Different doors for different vehicles, I would guess. White Pine Mine used tire-based vehicles, rather than track-based, making it pretty different than other mines I’ve been to.
The truck scale is closed at Lena, MB.
Like a railgun pointed at the Rockies… the boom would direct tailings–junk rock–outside of the dredge pond.
On the left are rows of dayrooms; on the right is one of two long hallways which connect the two halves of the hospital. The large, center section of the hallway would fit chairs for patients to look out on the gardens. They called it a conservatory. This hallway would be as close as some patients would get to nature.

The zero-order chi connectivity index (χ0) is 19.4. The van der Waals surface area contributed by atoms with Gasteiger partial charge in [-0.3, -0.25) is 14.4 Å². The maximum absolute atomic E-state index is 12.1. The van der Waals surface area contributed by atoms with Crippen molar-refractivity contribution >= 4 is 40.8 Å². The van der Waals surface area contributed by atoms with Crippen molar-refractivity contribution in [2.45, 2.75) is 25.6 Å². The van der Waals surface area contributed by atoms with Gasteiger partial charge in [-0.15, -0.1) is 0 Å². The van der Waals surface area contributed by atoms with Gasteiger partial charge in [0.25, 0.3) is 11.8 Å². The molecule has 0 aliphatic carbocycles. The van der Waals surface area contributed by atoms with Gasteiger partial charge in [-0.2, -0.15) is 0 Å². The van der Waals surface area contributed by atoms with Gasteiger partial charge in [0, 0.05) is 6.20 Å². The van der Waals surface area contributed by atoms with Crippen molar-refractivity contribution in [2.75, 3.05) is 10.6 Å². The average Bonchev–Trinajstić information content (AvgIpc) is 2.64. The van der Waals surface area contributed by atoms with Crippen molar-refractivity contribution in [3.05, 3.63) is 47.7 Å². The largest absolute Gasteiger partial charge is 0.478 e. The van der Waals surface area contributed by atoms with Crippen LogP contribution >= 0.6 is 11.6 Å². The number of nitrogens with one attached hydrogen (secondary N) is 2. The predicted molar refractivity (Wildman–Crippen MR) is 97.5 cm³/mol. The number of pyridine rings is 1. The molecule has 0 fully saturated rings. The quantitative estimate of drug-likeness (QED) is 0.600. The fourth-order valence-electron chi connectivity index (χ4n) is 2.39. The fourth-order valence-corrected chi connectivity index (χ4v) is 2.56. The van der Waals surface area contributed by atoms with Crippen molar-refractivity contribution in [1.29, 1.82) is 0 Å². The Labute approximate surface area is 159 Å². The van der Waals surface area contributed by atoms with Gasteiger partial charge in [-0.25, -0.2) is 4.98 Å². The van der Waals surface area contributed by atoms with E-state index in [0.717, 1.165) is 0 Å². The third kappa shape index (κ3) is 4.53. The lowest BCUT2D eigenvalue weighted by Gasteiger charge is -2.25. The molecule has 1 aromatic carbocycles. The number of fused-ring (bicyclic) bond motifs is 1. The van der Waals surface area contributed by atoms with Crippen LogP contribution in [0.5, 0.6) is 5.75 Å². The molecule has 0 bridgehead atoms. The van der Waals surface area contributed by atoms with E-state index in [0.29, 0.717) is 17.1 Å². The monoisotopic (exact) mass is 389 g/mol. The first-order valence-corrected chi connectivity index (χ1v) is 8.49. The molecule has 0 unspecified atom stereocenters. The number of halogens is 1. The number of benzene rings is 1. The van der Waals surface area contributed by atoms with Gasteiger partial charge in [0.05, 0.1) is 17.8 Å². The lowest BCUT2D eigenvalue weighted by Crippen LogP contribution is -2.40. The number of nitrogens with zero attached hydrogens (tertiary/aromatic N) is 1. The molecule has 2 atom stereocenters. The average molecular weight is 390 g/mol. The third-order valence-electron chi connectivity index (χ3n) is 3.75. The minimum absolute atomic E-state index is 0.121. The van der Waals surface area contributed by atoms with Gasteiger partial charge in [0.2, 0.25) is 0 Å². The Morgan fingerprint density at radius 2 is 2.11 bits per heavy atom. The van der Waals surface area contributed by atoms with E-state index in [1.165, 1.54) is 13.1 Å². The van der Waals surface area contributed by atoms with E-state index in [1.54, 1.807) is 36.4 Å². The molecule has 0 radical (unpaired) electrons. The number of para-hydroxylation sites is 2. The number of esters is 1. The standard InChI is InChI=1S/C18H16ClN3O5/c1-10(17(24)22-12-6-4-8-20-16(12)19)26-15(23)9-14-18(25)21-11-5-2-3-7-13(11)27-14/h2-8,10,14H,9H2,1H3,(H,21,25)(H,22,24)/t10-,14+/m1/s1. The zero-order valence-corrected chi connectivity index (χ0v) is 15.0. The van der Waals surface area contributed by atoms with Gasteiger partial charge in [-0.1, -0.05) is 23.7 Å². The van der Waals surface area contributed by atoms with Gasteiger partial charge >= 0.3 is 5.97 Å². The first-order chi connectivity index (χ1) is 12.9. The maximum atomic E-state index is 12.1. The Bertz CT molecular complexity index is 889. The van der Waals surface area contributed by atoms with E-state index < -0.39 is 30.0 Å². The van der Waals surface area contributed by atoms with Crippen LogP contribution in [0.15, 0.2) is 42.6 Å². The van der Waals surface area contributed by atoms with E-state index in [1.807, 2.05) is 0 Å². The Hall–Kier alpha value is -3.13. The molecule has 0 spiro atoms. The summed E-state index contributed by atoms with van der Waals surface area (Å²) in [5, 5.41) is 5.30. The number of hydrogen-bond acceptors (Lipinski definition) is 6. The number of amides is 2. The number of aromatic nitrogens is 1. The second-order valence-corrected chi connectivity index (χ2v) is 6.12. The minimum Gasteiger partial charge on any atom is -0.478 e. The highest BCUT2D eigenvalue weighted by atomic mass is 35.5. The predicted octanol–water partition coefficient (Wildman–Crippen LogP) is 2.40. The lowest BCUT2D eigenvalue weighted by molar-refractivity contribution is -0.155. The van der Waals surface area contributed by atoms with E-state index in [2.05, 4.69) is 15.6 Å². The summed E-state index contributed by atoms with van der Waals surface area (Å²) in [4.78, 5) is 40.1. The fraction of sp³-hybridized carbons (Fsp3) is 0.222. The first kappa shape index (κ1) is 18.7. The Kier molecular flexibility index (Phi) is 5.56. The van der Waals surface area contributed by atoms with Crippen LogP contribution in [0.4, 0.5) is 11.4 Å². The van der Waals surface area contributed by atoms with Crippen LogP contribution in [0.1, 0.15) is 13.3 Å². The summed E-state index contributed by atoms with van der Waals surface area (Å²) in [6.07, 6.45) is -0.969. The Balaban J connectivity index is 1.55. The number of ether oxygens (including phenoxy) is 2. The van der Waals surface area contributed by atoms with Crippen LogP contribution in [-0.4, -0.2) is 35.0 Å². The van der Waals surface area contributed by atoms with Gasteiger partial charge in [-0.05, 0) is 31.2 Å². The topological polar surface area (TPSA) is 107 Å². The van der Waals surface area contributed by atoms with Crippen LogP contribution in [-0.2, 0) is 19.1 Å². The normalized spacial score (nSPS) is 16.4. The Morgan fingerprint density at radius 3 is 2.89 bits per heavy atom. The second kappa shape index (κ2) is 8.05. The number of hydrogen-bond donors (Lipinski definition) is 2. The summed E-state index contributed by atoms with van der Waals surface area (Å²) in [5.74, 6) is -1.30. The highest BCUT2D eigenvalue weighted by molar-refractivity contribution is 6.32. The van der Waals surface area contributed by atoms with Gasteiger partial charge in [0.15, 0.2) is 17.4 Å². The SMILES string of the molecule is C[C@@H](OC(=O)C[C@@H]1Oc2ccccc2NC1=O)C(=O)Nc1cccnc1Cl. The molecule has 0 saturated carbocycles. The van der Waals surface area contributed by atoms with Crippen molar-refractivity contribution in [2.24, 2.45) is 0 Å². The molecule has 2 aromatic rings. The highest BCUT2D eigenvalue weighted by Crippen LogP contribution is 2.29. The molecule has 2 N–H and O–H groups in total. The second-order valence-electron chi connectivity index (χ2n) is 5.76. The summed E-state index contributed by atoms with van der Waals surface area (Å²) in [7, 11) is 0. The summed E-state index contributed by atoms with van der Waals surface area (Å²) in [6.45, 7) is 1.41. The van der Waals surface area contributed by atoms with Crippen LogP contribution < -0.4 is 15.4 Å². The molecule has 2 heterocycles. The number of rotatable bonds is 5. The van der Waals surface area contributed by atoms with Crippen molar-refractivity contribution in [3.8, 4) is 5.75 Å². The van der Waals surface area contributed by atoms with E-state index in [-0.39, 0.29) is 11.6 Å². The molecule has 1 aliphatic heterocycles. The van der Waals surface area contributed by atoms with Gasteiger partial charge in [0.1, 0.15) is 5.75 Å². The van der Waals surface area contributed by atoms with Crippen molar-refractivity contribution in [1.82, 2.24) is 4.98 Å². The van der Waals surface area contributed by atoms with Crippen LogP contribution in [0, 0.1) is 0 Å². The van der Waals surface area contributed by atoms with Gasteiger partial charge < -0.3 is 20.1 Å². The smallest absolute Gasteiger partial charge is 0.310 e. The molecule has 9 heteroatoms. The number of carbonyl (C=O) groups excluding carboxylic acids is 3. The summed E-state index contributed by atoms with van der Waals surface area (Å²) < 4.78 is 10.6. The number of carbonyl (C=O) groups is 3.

Daisy Mill could accept shipments from water, rail, and truck at one time. Now everything comes and goes by rail.
This battlement-like tower is the first thing one sees coming to Old Taylor from Frankfort.
A huge steel tank, one of several left over, left over from either the Ashland Oil or Allied Chemical periods.
A switch for the yard engines, now on the edge of the property where nobody will find it.
From Main Street, looking straight up at the A Mill, only the silence makes one think that nobody’s still inside, grinding grain into Pillsbury’s Best.